A historical town like Delhi can throw up surprises. One such surprise to me was the Agrasen ki Baoli. It is situated on Hailey lane a kilometer from CP but still under the shadows of its multi-storey buildings.
This was believed to have been built by king Ugrasen of the Mahabharat era but rebuilt by the Agrawal community in the14th century. It is about 60 m long and 15 M wide. It has about 100 steps.
The main well shaft opens out to the sky and there was no water when I visited. The rubble and stone masonry is well preserved (probably recently renovated).
Unlike the step wells of Gujarat,this has no sculptures.
There were hardly any tourists when I visited but many young students and couples. The monument became more popular thanks to a controversial Hindi movie.
I came across the word ‘Darwaza’ when I entered IIM, Ahmedabad in 1969.The city’s Lal Darwaza and Teen Darwaza were commercial centres as well as traffic hubs. I knew little about their historical significance.
During my summer job in Delhi in 1970, I became familiar with Ajmeri Gate and Kashmiri Gate and also Lahori Gate and Delhi(!) Gate. In fact, I was staying in a college hostel right on Ajmeri gate not far from the seamy quarters of this historical city.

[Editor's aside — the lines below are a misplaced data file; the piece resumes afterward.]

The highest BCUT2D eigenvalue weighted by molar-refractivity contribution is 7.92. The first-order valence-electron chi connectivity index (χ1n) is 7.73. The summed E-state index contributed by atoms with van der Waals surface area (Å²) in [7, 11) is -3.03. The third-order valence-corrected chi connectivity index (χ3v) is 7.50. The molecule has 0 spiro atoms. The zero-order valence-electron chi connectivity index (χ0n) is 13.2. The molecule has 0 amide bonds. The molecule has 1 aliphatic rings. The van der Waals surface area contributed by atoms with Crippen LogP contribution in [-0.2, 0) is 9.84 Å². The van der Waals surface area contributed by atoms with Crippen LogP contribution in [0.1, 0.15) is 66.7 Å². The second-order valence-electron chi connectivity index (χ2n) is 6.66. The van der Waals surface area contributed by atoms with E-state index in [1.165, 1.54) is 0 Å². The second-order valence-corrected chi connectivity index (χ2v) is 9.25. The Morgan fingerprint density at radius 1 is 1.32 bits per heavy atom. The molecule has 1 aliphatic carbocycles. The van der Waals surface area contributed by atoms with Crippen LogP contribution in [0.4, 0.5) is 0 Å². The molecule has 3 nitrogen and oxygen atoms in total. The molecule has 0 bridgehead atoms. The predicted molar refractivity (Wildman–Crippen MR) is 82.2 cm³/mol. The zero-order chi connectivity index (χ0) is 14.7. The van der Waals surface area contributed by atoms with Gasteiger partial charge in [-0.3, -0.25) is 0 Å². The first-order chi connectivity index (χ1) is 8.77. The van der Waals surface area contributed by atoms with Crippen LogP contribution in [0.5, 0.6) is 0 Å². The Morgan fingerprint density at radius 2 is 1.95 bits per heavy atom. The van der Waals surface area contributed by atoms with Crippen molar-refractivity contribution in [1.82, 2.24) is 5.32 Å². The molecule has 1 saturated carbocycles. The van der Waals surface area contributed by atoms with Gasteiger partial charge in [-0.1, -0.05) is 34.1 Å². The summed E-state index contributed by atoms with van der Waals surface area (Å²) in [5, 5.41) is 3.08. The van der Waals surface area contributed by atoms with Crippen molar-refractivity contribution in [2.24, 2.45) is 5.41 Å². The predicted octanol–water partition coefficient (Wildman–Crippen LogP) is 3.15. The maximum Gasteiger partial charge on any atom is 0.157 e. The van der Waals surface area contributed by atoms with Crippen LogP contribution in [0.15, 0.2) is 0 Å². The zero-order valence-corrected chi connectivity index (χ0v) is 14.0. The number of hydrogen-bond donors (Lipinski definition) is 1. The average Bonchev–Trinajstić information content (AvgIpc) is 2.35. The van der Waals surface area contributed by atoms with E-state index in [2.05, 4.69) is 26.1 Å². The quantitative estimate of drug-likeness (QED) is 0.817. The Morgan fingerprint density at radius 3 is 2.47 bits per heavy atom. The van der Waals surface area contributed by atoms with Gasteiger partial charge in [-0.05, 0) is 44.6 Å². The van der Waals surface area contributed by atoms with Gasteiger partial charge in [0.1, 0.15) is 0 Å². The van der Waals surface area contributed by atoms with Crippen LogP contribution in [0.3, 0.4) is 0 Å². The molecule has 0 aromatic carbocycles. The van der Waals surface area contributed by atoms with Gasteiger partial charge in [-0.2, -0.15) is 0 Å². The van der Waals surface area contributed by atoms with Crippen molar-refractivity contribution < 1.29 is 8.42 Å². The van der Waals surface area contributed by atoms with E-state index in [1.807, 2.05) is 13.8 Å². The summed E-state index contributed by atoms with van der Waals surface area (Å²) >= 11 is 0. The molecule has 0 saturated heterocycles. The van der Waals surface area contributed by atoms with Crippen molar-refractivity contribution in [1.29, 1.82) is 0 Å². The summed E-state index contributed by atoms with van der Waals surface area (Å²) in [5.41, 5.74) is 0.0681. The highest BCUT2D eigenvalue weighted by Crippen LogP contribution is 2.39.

Historically, these darwazas or gates have been integral parts of the fortified medieval cities. They aided in security and defence and also in collecting taxes and tolls.
In term of number of gates, Aurangabad tops the list with 52 gates. Of these 52, only 10 or 12 remain today. I could see and capture in my camera 5 or 6 of these during my visit last month.
The original name of the city was Khadki. it was the seat of power of Malik Amber, the Prime Minister of Murtaza Nizam of Ahmednagar. Some of the earliest gates (Bhadkal?) were built by him. His son who succeeded him renamed the city Fatehnagar. When the Mughals captured the city Aurangazeb was made the Viceroy by the Shah Jahan. Auraganzeb renamed it after himself – Aurangabad.
The Bibi ka Maqbara was built by the son of Aurangazeb, Azam Shah, in memory of his mother. Aurangazeb was never keen on building monuments and he was also stingy. He sanctioned only Rs.7 lakh for this project.The son finished the project in about 6,68,000 Rupees (cf. Taj Mahal Rs 320,00,000) . Only the domes and doors are made of marble. A lot of it is brick and lime mortar with eggshells.
The monument resembles Taj but it is clear that it is an imitation. Yet it is worth a visit.